My whole life has practically revolved around the LSAT since I began prep. If I have a good test day, life is good. If not, life sucks. It is a roller coaster to get through this process, for certain. One thing that helps me get through the bad days and bounce back is reminding myself that I am capable of performing better than I just did. For example, I am usually able to score -0 or -1 on a LG section, but today I went -5. Why? I came across a weird game that I was unfamiliar with (PT 60, Game 3 in case you were wondering) and did not know how to approach it. Despite this terrible score compared to my norm, I know that it is an exceptional occasion and not the new norm I'll be facing. Having said that, I'll ask you this: Have you ever scored at or above where you need to be on any given section to get the score you want? Have you succeeded at this multiple times? If "yes" to the first question, and especially if "yes" to the second question, that should tell you that you do in fact have all of the skills you need. You simply need to be able to bring those skills and performances together once: Test Day. For example, the best scores I have ever seen on any of my sections are -2 in LR (one section), -3 in RC, and -0 in LG. The only time that I have ever seen scores like that reflected across an entire test were on an untimed one. Since I have moved on to timed practice, my scores initially dropped off, and it was very discouraging at first. However, I know that I am capable of scoring where I want to be because I have done it!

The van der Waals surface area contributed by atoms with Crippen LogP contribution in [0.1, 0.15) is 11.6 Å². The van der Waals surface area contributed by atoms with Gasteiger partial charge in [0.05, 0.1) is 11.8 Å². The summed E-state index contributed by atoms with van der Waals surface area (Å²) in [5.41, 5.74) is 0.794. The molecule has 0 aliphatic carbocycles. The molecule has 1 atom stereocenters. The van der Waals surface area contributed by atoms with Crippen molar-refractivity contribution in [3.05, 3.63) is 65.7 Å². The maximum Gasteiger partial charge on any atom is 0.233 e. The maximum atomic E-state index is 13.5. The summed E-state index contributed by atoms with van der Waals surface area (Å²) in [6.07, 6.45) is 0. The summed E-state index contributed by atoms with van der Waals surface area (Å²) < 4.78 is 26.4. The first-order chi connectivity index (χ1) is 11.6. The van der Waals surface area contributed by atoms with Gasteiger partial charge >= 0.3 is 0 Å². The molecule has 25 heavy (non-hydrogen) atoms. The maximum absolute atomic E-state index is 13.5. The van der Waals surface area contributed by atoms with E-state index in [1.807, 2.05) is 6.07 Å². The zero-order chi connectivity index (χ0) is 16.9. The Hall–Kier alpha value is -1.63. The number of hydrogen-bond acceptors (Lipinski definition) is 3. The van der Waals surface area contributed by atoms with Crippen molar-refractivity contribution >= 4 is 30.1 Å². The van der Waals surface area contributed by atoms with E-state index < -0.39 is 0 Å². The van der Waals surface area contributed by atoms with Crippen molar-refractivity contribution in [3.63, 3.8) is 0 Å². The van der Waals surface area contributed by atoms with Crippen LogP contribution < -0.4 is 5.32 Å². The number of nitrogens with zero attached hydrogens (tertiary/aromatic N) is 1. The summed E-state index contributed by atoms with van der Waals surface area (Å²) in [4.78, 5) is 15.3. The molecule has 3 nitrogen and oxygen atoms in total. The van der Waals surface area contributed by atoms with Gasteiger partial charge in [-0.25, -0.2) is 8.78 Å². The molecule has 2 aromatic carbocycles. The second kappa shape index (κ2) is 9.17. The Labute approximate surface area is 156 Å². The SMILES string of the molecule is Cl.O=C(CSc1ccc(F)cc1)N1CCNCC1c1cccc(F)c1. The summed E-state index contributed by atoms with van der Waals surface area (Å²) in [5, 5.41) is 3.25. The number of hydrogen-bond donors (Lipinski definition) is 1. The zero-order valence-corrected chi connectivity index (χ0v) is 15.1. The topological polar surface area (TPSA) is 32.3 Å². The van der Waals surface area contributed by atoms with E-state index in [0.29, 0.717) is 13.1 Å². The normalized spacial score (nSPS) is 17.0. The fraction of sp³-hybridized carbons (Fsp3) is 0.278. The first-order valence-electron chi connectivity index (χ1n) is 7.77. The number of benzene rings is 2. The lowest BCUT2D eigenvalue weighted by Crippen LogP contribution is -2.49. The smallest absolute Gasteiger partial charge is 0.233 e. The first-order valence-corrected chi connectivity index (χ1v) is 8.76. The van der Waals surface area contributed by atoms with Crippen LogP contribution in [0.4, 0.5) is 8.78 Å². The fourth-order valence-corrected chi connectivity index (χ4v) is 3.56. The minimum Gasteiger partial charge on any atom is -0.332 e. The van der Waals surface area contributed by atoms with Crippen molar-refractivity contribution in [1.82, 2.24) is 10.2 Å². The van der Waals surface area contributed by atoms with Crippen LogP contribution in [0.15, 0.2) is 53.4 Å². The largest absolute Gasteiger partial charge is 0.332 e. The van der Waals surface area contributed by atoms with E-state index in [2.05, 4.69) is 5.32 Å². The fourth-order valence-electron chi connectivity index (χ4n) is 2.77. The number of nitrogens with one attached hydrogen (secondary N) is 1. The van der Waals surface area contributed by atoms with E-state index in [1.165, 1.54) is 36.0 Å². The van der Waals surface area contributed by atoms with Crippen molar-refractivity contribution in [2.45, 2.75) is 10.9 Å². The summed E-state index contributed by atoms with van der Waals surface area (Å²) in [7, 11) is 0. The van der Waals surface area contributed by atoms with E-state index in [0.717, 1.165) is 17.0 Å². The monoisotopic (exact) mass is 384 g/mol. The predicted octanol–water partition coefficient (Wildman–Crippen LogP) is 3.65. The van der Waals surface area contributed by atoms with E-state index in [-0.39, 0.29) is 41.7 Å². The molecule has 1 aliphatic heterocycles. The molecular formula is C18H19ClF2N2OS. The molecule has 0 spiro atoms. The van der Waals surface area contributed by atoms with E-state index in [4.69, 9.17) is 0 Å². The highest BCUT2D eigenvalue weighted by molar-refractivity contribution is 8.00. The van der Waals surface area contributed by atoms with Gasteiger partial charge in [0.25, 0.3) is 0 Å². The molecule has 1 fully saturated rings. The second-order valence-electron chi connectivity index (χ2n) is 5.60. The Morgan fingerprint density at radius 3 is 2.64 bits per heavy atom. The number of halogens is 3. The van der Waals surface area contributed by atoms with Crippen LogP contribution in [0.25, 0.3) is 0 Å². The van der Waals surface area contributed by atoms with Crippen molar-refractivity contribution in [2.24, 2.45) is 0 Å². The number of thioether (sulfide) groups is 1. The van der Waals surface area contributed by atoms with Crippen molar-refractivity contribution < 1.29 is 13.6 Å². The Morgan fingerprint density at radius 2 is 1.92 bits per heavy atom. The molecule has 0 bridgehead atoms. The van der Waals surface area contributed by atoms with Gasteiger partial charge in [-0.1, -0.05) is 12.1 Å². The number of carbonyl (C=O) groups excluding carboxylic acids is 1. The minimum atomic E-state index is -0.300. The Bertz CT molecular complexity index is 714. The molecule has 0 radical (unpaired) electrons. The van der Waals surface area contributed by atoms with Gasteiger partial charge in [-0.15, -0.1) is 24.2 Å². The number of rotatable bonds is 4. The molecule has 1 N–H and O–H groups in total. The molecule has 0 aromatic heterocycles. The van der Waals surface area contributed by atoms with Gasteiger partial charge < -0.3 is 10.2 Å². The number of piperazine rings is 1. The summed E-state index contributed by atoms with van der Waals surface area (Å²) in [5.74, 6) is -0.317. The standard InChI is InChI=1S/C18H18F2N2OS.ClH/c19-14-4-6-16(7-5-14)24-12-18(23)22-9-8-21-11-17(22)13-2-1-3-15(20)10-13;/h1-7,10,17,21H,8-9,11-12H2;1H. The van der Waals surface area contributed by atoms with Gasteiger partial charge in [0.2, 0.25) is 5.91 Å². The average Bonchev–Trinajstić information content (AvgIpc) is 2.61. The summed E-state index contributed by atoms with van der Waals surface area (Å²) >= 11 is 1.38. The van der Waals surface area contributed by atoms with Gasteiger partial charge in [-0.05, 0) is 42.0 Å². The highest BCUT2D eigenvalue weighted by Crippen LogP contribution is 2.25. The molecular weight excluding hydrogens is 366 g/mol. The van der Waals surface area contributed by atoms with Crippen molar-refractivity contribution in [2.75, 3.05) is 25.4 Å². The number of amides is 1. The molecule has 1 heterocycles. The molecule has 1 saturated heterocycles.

It sounds to me like you're a little stuck dwelling on your defeats right now, and I would say that you should take a look at some of your past work where you have succeeded and celebrate some of those victories. You have the skills and the knowledge by now, almost certainly.
 Robert Carroll
PowerScore Staff
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I want to emphasize that a single dip is not necessarily indicative of a problem, and that you ARE doing the right things (as you know). Our blog post here is relevant: ... at-casino/

Variation can happen.

I also want to emphasize that, while we at PowerScore think that newer tests, especially 80-89 and the May 2020 test, are more indicative of the likely test content than older tests, the differences are outweighed by the similarities. What I mean is that it's easy to think "I did poorly on PT 85; I'll only do well on the kinds of tests we don't see any more." Largely, the content is so similar that you shouldn't give special significance to the fact that the test was 85.

Keep at the studying and look at the specifics of what didn't go well on tests, and don't emphasize too much the slips! Look at what is consistently difficult.

Robert Carroll